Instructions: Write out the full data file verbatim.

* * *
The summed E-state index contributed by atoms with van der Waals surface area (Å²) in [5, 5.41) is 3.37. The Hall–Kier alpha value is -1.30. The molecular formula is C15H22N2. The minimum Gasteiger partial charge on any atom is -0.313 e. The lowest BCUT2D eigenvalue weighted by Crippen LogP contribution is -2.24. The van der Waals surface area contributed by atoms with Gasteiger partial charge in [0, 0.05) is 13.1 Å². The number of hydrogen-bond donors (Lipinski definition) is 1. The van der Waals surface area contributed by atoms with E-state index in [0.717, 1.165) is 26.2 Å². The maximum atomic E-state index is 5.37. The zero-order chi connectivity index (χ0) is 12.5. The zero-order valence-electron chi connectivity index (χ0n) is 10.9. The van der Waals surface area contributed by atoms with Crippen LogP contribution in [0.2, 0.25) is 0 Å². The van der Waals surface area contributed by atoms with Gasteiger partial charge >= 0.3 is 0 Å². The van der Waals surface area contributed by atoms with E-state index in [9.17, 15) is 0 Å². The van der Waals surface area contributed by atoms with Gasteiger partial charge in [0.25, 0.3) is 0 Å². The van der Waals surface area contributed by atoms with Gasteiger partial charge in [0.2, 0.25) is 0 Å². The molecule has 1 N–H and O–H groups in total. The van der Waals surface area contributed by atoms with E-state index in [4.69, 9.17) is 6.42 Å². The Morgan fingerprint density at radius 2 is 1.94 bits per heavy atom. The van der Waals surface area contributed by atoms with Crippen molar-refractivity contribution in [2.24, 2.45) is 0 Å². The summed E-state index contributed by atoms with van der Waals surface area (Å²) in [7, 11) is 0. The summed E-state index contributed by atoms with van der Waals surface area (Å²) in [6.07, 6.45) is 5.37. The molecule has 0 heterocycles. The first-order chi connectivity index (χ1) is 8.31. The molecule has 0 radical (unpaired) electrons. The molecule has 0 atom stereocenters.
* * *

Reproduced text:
The summed E-state index contributed by atoms with van der Waals surface area (Å²) in [5, 5.41) is 3.37. The Hall–Kier alpha value is -1.30. The molecular formula is C15H22N2. The minimum Gasteiger partial charge on any atom is -0.313 e. The lowest BCUT2D eigenvalue weighted by Crippen LogP contribution is -2.24. The van der Waals surface area contributed by atoms with Gasteiger partial charge in [0, 0.05) is 13.1 Å². The number of hydrogen-bond donors (Lipinski definition) is 1. The van der Waals surface area contributed by atoms with E-state index in [0.717, 1.165) is 26.2 Å². The maximum atomic E-state index is 5.37. The zero-order chi connectivity index (χ0) is 12.5. The zero-order valence-electron chi connectivity index (χ0n) is 10.9. The van der Waals surface area contributed by atoms with Crippen LogP contribution in [0.2, 0.25) is 0 Å². The van der Waals surface area contributed by atoms with Gasteiger partial charge >= 0.3 is 0 Å². The van der Waals surface area contributed by atoms with E-state index in [9.17, 15) is 0 Å². The van der Waals surface area contributed by atoms with Gasteiger partial charge in [0.25, 0.3) is 0 Å². The van der Waals surface area contributed by atoms with Gasteiger partial charge in [0.2, 0.25) is 0 Å². The molecule has 1 N–H and O–H groups in total. The van der Waals surface area contributed by atoms with E-state index in [4.69, 9.17) is 6.42 Å². The Morgan fingerprint density at radius 2 is 1.94 bits per heavy atom. The van der Waals surface area contributed by atoms with Crippen molar-refractivity contribution in [2.24, 2.45) is 0 Å². The summed E-state index contributed by atoms with van der Waals surface area (Å²) in [7, 11) is 0. The summed E-state index contributed by atoms with van der Waals surface area (Å²) in [6.07, 6.45) is 5.37. The molecule has 0 heterocycles. The first-order chi connectivity index (χ1) is 8.31. The molecule has 0 radical (unpaired) electrons. The molecule has 0 atom stereocenters.